In summary, Comcast says they see competition everywhere. It’s an interesting perspective because the company is overall as close to a monopoly as any company can be in the telecom space in this country. There is a lot of public relations and regulatory benefit for Comcast by acting besieged by competition. If Comcast was instead touting their monopoly advantage they would probably come more under the crosshairs at the FCC and at state regulatory bodies.

But I have a hard time seeing where competition is hurting the company. They are still adding customers like crazy. Revenues and profits are up. The company has made big headway in rolling out new security and home automation products. And in a large percentage of its markets the company is becoming a virtual monopoly.

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Regulation - What is it Good For?

Is the FCC Squelching Web Innovation?

I am always intrigued when politics enters the telecom realm, because the vast majority of issues we wrangle with are still handled in the traditional way. Engineers innovate and regulators regulate and generally, in the telecom world, the best technical solutions have always made it to the top and good ideas have generally won their way to the market.

Recently there was a guest editorial written for Forbes by Senator Steve Daines of Montana and FCC Commissioner Michael O’Reilly. This editorial took the FCC to task for squelching innovation by creating what they called a ‘permissionless culture’ of overregulation that is stopping innovation from happening on the web. The editorial goes on to talk about how web innovation has created a trillion dollar annual economy in the US and praises such ventures as Uber, Facebook and the iPhone. They go on to talk about how companies like GroupMe didn’t require any regulatory approval to try new ideas.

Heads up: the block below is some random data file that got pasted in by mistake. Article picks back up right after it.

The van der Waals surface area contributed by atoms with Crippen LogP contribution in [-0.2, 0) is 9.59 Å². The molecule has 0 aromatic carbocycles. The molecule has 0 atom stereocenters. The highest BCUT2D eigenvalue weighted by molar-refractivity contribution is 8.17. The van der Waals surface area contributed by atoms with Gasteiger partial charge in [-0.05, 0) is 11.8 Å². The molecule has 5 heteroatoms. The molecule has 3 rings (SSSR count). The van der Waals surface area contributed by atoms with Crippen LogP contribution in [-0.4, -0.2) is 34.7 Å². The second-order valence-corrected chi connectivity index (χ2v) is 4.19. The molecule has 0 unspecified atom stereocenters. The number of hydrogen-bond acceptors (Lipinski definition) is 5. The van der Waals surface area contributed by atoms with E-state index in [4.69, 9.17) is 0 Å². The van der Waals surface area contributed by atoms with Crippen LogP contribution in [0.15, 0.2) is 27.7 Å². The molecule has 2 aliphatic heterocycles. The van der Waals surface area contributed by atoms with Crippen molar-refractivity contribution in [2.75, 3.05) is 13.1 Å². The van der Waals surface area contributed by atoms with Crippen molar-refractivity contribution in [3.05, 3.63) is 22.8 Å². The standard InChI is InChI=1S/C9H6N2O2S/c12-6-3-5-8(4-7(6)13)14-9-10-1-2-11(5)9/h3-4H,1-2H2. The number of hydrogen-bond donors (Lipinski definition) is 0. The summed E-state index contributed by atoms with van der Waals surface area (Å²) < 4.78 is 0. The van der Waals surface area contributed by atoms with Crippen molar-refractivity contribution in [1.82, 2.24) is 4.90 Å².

What seems to have them incensed is that the FCC recently called in Comcast, AT&T and T-Mobile to talk about each of their zero-rating schemes where they favor certain content by not making it part of their data caps. And this is where their analogy starts to break apart. It starts looking like a stretch to me to call Comcast or AT&T innovators. Comcast and the other large cable companies are very close to being broadband monopolists in the vast majority of their markets, and are at best a duopolist in other markets. AT&T and T-Mobile are two of only four wireless companies with any national reach in a market that is clearly an oligopoly.